Organ donor signups have surged in several provinces in response to Logan Boulet, the Humboldt Broncos player who donated his organs to six patients following the tragic bus collision that killed him and 14 others in Saskatchewan.

Boulet was fatally injured, but remained on life support after the crash, until doctors from the University of Alberta could be flown in to harvest his organs. His godfather, Neil Langevin, said Boulet had signed his donor card shortly after turning 21 in March.

That decision was inspired by his beloved coach, Ric Suggit, who died in 2017. Boulet’s father, Toby Boulet, clearly remembers the day his son told him that he wanted to be an organ donor, just like Suggit.

“I’m thinking, that’s nice, by the time you’re a donor, they’ll never want your stuff, but that’s good, because he’s going to outlive me,” Toby Boulet told CTV Lethbridge. “That didn’t happen.”

Boulet remembered his son as a team player who strived to “be a giver, not a taker.” He was also a focused athlete who won his team’s physical fitness award the last two years in a row.

“He would have won -- and that’s our personal opinion -- this year,” Boulet said.

Even as his son was on life support in hospital, doctors remarked on the strength of his heart, Boulet said.

“They said he had the strongest heart that they had seen that anyone could ever remember. His heart was so strong, he was so fit,” Boulet said.

One woman hailed Boulet as a “hero” on social media, saying that her aunt will get a second chance at life thanks to his kidney.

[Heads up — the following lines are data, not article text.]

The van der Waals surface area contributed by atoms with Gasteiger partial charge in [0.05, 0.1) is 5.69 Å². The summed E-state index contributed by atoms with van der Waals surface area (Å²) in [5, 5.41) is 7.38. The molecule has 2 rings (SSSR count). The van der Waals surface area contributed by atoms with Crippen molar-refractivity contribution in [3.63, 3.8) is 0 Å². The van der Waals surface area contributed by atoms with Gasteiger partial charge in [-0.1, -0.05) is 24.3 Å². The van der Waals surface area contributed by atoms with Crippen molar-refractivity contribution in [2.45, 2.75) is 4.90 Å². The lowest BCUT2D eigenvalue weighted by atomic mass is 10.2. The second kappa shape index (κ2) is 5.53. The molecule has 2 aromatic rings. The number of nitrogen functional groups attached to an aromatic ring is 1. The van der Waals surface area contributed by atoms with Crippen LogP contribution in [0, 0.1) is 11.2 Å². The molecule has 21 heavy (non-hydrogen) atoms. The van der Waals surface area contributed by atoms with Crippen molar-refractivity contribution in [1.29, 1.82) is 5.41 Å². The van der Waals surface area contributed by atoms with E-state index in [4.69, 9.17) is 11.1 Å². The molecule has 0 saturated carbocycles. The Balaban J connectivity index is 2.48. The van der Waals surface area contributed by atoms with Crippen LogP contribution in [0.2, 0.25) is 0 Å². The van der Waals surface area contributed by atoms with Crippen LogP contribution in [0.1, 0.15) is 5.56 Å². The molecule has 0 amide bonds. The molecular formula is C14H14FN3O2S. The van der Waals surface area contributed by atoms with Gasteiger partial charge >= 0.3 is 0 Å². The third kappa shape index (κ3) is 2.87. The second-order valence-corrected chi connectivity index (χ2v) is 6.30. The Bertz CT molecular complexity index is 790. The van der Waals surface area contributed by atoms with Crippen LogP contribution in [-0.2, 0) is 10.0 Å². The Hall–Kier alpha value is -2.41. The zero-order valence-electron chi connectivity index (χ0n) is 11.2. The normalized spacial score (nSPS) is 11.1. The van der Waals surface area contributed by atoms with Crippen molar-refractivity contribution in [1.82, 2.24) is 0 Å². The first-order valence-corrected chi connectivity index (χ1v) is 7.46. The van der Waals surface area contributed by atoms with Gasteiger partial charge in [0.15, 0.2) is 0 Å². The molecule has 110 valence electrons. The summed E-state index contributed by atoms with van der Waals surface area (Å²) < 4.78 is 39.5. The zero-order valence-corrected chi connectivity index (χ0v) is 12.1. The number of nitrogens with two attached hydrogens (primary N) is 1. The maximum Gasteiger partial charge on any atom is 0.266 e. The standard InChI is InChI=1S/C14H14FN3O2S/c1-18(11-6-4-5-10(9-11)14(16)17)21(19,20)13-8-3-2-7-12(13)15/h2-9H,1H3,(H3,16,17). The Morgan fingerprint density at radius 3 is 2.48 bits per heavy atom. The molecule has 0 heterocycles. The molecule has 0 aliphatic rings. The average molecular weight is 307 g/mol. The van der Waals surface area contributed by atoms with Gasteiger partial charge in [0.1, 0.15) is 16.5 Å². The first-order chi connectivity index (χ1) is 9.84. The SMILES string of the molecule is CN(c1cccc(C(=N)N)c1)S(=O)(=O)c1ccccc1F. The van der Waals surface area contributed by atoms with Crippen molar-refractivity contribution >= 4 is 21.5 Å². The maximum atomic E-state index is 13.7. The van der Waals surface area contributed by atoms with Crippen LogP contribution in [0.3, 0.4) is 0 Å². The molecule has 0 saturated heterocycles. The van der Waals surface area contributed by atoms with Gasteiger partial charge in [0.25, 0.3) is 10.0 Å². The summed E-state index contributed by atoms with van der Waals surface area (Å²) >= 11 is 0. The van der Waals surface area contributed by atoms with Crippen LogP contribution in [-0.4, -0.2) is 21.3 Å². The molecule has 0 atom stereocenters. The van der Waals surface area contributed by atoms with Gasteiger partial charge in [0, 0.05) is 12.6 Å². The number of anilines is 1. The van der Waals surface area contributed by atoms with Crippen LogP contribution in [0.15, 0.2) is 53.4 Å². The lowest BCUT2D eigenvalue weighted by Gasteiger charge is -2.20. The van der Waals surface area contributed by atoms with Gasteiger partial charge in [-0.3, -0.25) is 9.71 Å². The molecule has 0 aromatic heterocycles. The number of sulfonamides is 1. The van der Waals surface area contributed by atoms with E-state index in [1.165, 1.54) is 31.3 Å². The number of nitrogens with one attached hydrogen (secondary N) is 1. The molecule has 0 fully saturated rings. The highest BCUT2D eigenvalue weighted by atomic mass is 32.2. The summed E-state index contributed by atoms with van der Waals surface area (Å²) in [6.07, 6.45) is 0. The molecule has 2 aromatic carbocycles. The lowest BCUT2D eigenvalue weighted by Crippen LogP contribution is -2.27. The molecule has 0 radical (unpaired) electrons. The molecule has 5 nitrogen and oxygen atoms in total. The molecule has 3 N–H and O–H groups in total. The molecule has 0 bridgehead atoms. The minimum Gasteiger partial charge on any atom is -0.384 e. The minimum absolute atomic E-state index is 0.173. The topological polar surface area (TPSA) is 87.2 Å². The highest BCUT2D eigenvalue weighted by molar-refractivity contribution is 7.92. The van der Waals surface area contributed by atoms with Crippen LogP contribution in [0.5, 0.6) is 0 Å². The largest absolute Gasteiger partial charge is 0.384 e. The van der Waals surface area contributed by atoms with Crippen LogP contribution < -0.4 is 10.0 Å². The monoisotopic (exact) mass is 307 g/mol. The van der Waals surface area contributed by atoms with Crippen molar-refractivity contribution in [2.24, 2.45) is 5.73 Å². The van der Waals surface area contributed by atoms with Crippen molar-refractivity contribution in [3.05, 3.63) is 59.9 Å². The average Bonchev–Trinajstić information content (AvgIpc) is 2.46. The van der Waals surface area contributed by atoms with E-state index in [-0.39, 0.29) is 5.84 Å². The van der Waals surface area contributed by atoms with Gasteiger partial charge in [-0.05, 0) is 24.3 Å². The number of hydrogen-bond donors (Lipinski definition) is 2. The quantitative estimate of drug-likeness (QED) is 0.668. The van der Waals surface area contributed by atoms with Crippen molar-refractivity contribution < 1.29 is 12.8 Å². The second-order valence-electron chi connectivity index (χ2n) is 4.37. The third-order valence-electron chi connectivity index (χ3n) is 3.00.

His last gift appears to have struck a chord with many across Canada, prompting renewed conversations about organ donation online.

A spokesperson for Manitoba’s organ donation agency said there has been a “remarkable” jump in signups since the Friday crash, with more than 300 people registering as organ donors. That’s up from just 51 signups over the previous weekend.

Ontario’s Trillium Gift of Life Network says it saw 182 new signups on Sunday, tripling the number recorded over the previous two weeks. That number jumped to 412 on Monday and a whopping 865 on Tuesday. The daily average is only 42 signups, according to the organization.

B.C.’s organ donation agency said signups increased six fold over that same period.

Ronnie Gavsie, president and CEO of the Trillium Gift of Life Network, called Boulet “an example to all Canadians.”

“This beautiful young man taught the world the right thing to do,” she said. “[It] is really breathtaking.”

She told CTV News on Monday that there are no restrictions to signing up as an organ donor.

“The only thing that gets in the way is procrastination,” she said.

Gavsie was out with other volunteers at a Toronto subway station on Monday, raising awareness about BeADonor Month in Ontario. One of the passersby who stopped to talk to volunteers said her daughter in Edmonton had just received a double lung transplant over the weekend. 

“I want everyone out there to put their name on the donor list because you can save so many people’s lives if you just do that,” an emotional Susan Procack told CTV Toronto.

“And I thank the family that helped my daughter.”

Ken Douglas, a recipient of a double lung transplant, told CTV Ottawa that his life was saved three years ago by a stranger who chose to donate their organs.

“The biggest hero in my life is somebody I’ve never met and nor will I ever meet,” he said. “That’s someone who chose to make that decision.”

With files from The Canadian Press, CTV Toronto, CTV Winnipeg and CTV Ottawa